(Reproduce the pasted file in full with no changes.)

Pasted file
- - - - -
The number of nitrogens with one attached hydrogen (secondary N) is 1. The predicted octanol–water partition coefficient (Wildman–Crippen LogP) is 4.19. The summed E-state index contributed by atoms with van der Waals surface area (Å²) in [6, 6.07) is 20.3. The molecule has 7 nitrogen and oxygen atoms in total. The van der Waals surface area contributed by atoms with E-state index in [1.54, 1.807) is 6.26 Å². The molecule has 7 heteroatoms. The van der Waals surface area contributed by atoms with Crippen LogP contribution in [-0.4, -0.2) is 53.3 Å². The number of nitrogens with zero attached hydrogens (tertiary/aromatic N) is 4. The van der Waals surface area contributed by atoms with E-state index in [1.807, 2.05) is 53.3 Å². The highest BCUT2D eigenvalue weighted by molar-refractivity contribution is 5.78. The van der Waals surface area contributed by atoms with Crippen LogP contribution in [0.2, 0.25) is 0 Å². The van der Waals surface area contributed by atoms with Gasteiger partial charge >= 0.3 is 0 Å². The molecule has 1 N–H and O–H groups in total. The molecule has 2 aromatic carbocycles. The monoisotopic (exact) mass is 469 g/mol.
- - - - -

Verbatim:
The number of nitrogens with one attached hydrogen (secondary N) is 1. The predicted octanol–water partition coefficient (Wildman–Crippen LogP) is 4.19. The summed E-state index contributed by atoms with van der Waals surface area (Å²) in [6, 6.07) is 20.3. The molecule has 7 nitrogen and oxygen atoms in total. The van der Waals surface area contributed by atoms with E-state index in [1.54, 1.807) is 6.26 Å². The molecule has 7 heteroatoms. The van der Waals surface area contributed by atoms with Crippen LogP contribution in [-0.4, -0.2) is 53.3 Å². The number of nitrogens with zero attached hydrogens (tertiary/aromatic N) is 4. The van der Waals surface area contributed by atoms with E-state index in [1.807, 2.05) is 53.3 Å². The highest BCUT2D eigenvalue weighted by molar-refractivity contribution is 5.78. The van der Waals surface area contributed by atoms with Crippen LogP contribution in [0.2, 0.25) is 0 Å². The van der Waals surface area contributed by atoms with Gasteiger partial charge >= 0.3 is 0 Å². The molecule has 1 N–H and O–H groups in total. The molecule has 2 aromatic carbocycles. The monoisotopic (exact) mass is 469 g/mol.